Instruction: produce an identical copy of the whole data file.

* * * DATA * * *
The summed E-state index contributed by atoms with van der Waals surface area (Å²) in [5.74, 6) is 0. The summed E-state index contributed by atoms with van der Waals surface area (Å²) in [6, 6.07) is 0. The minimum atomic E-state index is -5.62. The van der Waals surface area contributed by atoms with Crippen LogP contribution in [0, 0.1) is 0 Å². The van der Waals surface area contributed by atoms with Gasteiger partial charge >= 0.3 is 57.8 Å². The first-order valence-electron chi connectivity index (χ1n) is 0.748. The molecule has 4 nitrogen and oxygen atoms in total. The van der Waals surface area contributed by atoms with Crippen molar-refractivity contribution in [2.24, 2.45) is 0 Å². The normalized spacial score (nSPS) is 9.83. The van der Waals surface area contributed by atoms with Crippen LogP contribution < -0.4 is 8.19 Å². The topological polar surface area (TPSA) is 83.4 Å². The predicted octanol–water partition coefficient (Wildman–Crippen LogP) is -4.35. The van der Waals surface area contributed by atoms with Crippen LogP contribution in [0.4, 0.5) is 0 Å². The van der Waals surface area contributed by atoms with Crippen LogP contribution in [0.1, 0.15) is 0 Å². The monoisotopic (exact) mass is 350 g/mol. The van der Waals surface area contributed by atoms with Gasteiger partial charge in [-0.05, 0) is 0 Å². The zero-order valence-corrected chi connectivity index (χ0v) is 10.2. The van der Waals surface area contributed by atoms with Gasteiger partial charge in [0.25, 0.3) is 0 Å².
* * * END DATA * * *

The summed E-state index contributed by atoms with van der Waals surface area (Å²) in [5.74, 6) is 0. The summed E-state index contributed by atoms with van der Waals surface area (Å²) in [6, 6.07) is 0. The minimum atomic E-state index is -5.62. The van der Waals surface area contributed by atoms with Crippen LogP contribution in [0, 0.1) is 0 Å². The van der Waals surface area contributed by atoms with Gasteiger partial charge >= 0.3 is 57.8 Å². The first-order valence-electron chi connectivity index (χ1n) is 0.748. The molecule has 4 nitrogen and oxygen atoms in total. The van der Waals surface area contributed by atoms with Crippen molar-refractivity contribution in [2.24, 2.45) is 0 Å². The normalized spacial score (nSPS) is 9.83. The van der Waals surface area contributed by atoms with Crippen LogP contribution < -0.4 is 8.19 Å². The topological polar surface area (TPSA) is 83.4 Å². The predicted octanol–water partition coefficient (Wildman–Crippen LogP) is -4.35. The van der Waals surface area contributed by atoms with Crippen LogP contribution in [0.4, 0.5) is 0 Å². The van der Waals surface area contributed by atoms with Crippen LogP contribution in [0.1, 0.15) is 0 Å². The monoisotopic (exact) mass is 350 g/mol. The van der Waals surface area contributed by atoms with Gasteiger partial charge in [-0.05, 0) is 0 Å². The zero-order valence-corrected chi connectivity index (χ0v) is 10.2. The van der Waals surface area contributed by atoms with Gasteiger partial charge in [0.25, 0.3) is 0 Å².